Great blog today, "The Toyota Way or Entropy?" by David McKenzie, an economist at the World Bank, on the World Bank Development Impact blog. McKenzie takes the most typical criticism of any training, which is that it won't stick, and tests it. Specifically, McKenzie and co-authors Nicholas Bloom, Benn Eifert, Aprajit Mahajan, and John Roberts test whether an intensive management intervention in Indian textile weaving plants can be shown to have staying power. The simplified, contrasting possible outcomes are the“Toyota way” , with systems in place for measuring and monitoring operations and a continuous cycle of improvement vs. the alternative of entropy, or a gradual decline back into disorder. "One estimate by prominent consulting firm Boston Consulting Group, is that two-thirds of transformation initiatives ultimately fail." Fortunately, McKenzie et. al. find different results.

The study results shared in their new paper are somewhere in between the two outcomes described above. There is some entropy, but some improvements are "sticky", and even 8 years later are still in practice. In short, there was more persistence in management practices than the researchers anticipated. We (at Artisan) were most interested to see which practices were the ones that had staying power. They relate very closely to improvements in quality and inventory levels:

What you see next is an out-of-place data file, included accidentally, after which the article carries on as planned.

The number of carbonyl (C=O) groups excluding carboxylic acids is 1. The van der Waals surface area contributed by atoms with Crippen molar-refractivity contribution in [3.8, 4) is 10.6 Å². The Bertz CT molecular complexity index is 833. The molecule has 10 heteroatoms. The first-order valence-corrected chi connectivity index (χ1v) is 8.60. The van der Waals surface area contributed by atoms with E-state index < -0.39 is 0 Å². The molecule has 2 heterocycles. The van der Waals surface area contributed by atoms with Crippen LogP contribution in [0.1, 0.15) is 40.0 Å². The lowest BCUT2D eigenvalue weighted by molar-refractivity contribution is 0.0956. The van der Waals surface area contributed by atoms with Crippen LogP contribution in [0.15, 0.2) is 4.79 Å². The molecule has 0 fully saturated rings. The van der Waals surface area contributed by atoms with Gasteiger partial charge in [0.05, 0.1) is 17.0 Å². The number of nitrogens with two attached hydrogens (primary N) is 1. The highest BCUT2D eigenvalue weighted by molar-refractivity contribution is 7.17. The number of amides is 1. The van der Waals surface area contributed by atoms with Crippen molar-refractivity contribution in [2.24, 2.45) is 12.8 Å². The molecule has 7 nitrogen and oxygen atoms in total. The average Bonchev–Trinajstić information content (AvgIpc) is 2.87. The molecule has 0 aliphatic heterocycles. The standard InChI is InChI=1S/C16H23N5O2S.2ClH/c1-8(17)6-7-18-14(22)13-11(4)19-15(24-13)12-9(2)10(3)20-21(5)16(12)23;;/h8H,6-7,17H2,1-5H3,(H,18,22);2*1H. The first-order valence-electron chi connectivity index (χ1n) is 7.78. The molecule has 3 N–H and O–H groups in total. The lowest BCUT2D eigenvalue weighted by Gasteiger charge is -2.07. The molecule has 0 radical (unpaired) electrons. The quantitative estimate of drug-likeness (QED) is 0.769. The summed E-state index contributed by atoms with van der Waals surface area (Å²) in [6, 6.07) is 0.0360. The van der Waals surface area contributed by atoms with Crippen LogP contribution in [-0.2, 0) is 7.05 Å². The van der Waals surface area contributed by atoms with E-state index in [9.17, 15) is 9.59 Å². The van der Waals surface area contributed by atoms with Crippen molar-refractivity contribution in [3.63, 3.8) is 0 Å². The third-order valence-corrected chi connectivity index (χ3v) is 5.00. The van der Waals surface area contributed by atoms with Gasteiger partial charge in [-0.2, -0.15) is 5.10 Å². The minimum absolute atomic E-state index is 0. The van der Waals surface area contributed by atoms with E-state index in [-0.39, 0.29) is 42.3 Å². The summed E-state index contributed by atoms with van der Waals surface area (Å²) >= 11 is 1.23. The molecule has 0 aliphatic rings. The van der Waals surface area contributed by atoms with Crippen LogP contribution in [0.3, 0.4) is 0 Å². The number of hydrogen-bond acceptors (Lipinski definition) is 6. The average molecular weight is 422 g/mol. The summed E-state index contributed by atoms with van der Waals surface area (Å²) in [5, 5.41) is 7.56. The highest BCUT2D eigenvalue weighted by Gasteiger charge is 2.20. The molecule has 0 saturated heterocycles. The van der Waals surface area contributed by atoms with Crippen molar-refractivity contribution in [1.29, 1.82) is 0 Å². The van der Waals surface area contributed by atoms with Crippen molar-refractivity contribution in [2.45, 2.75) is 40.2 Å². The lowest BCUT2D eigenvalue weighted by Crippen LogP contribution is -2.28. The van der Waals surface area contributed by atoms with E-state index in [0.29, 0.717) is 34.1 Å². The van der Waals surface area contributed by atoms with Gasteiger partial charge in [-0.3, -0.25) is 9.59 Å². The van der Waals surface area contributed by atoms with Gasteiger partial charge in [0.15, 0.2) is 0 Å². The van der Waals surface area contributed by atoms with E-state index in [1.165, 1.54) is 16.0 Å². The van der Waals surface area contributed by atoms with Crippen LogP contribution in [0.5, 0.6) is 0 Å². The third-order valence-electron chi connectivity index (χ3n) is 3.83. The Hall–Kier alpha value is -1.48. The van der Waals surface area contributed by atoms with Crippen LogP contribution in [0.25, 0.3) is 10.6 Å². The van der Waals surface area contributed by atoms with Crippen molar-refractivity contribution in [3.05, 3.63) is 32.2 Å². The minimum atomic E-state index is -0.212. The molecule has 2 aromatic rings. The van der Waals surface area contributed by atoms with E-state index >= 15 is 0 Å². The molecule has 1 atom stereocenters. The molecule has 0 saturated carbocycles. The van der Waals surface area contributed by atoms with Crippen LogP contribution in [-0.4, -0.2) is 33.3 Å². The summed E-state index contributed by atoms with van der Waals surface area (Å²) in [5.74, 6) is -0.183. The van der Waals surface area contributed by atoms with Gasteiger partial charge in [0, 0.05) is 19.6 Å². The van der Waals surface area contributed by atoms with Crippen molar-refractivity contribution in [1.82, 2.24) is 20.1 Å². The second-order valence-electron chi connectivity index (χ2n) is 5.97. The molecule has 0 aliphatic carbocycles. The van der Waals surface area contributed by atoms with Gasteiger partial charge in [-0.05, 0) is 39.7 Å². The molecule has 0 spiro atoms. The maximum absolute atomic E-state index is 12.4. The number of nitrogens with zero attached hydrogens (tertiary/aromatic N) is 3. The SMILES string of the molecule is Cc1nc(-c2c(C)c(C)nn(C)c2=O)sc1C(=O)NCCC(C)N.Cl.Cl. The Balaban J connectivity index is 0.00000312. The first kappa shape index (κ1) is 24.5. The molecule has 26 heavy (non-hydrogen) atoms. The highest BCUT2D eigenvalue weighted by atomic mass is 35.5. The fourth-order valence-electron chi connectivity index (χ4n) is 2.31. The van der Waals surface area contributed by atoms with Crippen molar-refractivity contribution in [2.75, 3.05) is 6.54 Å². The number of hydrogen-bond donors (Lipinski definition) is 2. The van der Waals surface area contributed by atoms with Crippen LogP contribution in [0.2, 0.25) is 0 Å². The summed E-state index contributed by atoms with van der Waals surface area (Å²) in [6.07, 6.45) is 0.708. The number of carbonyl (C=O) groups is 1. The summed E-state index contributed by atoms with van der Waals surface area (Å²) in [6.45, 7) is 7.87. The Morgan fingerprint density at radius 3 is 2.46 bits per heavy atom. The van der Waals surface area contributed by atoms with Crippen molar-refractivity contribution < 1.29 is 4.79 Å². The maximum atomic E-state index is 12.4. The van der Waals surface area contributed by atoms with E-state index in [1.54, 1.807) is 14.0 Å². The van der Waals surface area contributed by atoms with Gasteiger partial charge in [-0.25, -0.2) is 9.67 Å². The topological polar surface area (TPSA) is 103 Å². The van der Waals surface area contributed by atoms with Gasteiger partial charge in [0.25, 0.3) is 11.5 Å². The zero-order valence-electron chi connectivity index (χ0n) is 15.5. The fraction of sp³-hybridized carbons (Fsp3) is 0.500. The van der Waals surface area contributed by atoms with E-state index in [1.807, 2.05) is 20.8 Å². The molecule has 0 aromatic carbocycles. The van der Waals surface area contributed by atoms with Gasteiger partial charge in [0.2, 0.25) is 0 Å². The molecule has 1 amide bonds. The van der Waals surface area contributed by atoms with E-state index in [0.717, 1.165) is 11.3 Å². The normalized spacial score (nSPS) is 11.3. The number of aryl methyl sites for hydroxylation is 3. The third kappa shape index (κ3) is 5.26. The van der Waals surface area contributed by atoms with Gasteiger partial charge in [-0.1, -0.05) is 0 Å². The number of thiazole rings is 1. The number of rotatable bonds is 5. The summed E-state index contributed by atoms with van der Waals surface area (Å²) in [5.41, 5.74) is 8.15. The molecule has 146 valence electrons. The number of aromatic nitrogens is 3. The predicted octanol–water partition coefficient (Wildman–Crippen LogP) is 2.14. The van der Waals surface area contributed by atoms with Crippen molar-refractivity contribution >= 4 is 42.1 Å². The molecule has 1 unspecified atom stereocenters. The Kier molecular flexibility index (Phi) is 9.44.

1. recording quality defects in a systematic manner (defect-wise); 
  2. having a system for monitoring and disposing old stock; and 
  3. carrying out preventative maintenance.
We're excited to see this list, as #1 and #3 have been key success areas in the Lean at Origin two-year pilot project carried out at washing stations in Rwanda and Burundi.
#1 - recording quality defects in a systematic manner: In a washing station in Rwanda, the first "big KAIZEN" a work team addressed was to devise a way to measure the defects coming out of the depulping machine. At the very least, monitoring the level of defects alerts the machinist as to when he needs to adjust the discs. In an advanced scenario, the level of defects after the depulper can be an indicator of the overall quality of the cherry the washing station is receiving. This has important implications for farmer education and washing station profits to the extent that revenue is dependent on quality.

#3 preventative maintenance: At a dry mill in Burundi, the operations manager recognized right away how impactful a program of regular maintenance could be for the depulping machines at the 30-some washing station delivering parchment to their mill. No doubt, he also recognized how the quality of the parchment from these 30 washing stations would be improved if machine down-time became less of an issue.

#1 - photos of recording quality defects in a systematic manner at KOPAKAMA:
Devising the "3 cup metric" for depulper defects.

Basin of A3 beans - machinist wants to know when the % of cut beans spikes.

Devising the "3 cup" metric for depulper defects.

Three samples taken each night - beginning, middle and end of shift.
#3: HOROMAMA dry mill plans to implement preventative maintenance at washing stations like Dusangirijambo and 29 others.

Giving Dusangirijambo a new digital scale.